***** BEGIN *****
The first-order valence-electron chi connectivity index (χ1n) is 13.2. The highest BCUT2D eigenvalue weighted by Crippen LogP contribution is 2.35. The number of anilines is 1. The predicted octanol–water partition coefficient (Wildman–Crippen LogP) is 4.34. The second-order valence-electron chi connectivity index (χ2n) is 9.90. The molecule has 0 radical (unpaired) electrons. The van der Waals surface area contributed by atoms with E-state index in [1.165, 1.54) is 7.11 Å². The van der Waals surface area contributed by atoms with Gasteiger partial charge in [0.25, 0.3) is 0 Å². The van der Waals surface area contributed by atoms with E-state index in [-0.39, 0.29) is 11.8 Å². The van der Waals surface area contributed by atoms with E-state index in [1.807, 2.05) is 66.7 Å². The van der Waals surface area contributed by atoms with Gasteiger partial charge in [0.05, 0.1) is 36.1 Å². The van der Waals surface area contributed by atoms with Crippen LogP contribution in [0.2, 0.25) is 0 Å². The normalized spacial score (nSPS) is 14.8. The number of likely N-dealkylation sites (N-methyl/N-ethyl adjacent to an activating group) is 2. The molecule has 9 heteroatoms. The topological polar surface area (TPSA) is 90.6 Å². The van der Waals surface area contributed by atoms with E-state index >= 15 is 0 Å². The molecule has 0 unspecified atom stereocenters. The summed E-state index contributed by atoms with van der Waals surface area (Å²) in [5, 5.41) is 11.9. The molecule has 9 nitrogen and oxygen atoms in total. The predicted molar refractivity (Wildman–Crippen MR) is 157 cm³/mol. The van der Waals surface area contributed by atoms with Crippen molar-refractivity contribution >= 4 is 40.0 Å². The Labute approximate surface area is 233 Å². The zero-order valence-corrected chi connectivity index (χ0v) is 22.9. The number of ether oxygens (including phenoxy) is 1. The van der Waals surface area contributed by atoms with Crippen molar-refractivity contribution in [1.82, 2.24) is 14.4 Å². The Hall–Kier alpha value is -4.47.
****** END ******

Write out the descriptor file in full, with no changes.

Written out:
The first-order valence-electron chi connectivity index (χ1n) is 13.2. The highest BCUT2D eigenvalue weighted by Crippen LogP contribution is 2.35. The number of anilines is 1. The predicted octanol–water partition coefficient (Wildman–Crippen LogP) is 4.34. The second-order valence-electron chi connectivity index (χ2n) is 9.90. The molecule has 0 radical (unpaired) electrons. The van der Waals surface area contributed by atoms with E-state index in [1.165, 1.54) is 7.11 Å². The van der Waals surface area contributed by atoms with Gasteiger partial charge in [0.25, 0.3) is 0 Å². The van der Waals surface area contributed by atoms with E-state index in [-0.39, 0.29) is 11.8 Å². The van der Waals surface area contributed by atoms with E-state index in [1.807, 2.05) is 66.7 Å². The van der Waals surface area contributed by atoms with Gasteiger partial charge in [0.05, 0.1) is 36.1 Å². The van der Waals surface area contributed by atoms with Crippen LogP contribution in [0.2, 0.25) is 0 Å². The normalized spacial score (nSPS) is 14.8. The number of likely N-dealkylation sites (N-methyl/N-ethyl adjacent to an activating group) is 2. The molecule has 9 heteroatoms. The topological polar surface area (TPSA) is 90.6 Å². The van der Waals surface area contributed by atoms with E-state index >= 15 is 0 Å². The molecule has 0 unspecified atom stereocenters. The summed E-state index contributed by atoms with van der Waals surface area (Å²) in [5, 5.41) is 11.9. The molecule has 9 nitrogen and oxygen atoms in total. The predicted molar refractivity (Wildman–Crippen MR) is 157 cm³/mol. The van der Waals surface area contributed by atoms with Crippen molar-refractivity contribution >= 4 is 40.0 Å². The Labute approximate surface area is 233 Å². The zero-order valence-corrected chi connectivity index (χ0v) is 22.9. The number of ether oxygens (including phenoxy) is 1. The van der Waals surface area contributed by atoms with Crippen molar-refractivity contribution in [1.82, 2.24) is 14.4 Å². The Hall–Kier alpha value is -4.47.